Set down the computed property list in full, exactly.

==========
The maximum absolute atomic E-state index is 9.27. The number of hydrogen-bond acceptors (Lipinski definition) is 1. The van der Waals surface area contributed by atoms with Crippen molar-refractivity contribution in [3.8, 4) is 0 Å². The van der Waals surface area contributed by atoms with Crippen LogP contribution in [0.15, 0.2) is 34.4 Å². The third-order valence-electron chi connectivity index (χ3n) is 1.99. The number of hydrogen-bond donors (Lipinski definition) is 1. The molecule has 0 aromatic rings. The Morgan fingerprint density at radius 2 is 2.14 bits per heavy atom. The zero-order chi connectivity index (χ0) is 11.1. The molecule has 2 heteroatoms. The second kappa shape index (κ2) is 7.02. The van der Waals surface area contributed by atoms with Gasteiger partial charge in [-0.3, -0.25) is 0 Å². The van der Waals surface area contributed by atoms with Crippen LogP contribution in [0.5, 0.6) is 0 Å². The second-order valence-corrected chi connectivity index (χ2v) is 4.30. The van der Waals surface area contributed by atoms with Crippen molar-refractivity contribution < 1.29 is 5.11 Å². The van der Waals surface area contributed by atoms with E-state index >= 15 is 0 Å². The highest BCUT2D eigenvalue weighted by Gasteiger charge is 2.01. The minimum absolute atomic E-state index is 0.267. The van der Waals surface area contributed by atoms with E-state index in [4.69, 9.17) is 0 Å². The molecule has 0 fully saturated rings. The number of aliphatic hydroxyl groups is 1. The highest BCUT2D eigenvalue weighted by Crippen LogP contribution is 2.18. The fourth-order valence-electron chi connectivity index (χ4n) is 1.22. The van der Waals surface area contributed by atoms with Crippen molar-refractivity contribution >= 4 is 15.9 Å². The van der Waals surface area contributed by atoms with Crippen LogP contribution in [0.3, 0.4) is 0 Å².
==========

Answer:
The maximum absolute atomic E-state index is 9.27. The number of hydrogen-bond acceptors (Lipinski definition) is 1. The van der Waals surface area contributed by atoms with Crippen molar-refractivity contribution in [3.8, 4) is 0 Å². The van der Waals surface area contributed by atoms with Crippen LogP contribution in [0.15, 0.2) is 34.4 Å². The third-order valence-electron chi connectivity index (χ3n) is 1.99. The number of hydrogen-bond donors (Lipinski definition) is 1. The molecule has 0 aromatic rings. The Morgan fingerprint density at radius 2 is 2.14 bits per heavy atom. The zero-order chi connectivity index (χ0) is 11.1. The molecule has 2 heteroatoms. The second kappa shape index (κ2) is 7.02. The van der Waals surface area contributed by atoms with Gasteiger partial charge in [-0.3, -0.25) is 0 Å². The van der Waals surface area contributed by atoms with Crippen LogP contribution in [0.5, 0.6) is 0 Å². The second-order valence-corrected chi connectivity index (χ2v) is 4.30. The van der Waals surface area contributed by atoms with Crippen molar-refractivity contribution < 1.29 is 5.11 Å². The van der Waals surface area contributed by atoms with E-state index >= 15 is 0 Å². The highest BCUT2D eigenvalue weighted by Gasteiger charge is 2.01. The minimum absolute atomic E-state index is 0.267. The van der Waals surface area contributed by atoms with E-state index in [4.69, 9.17) is 0 Å². The molecule has 0 fully saturated rings. The number of aliphatic hydroxyl groups is 1. The highest BCUT2D eigenvalue weighted by Crippen LogP contribution is 2.18. The fourth-order valence-electron chi connectivity index (χ4n) is 1.22. The van der Waals surface area contributed by atoms with Crippen molar-refractivity contribution >= 4 is 15.9 Å². The van der Waals surface area contributed by atoms with Crippen LogP contribution in [0.3, 0.4) is 0 Å².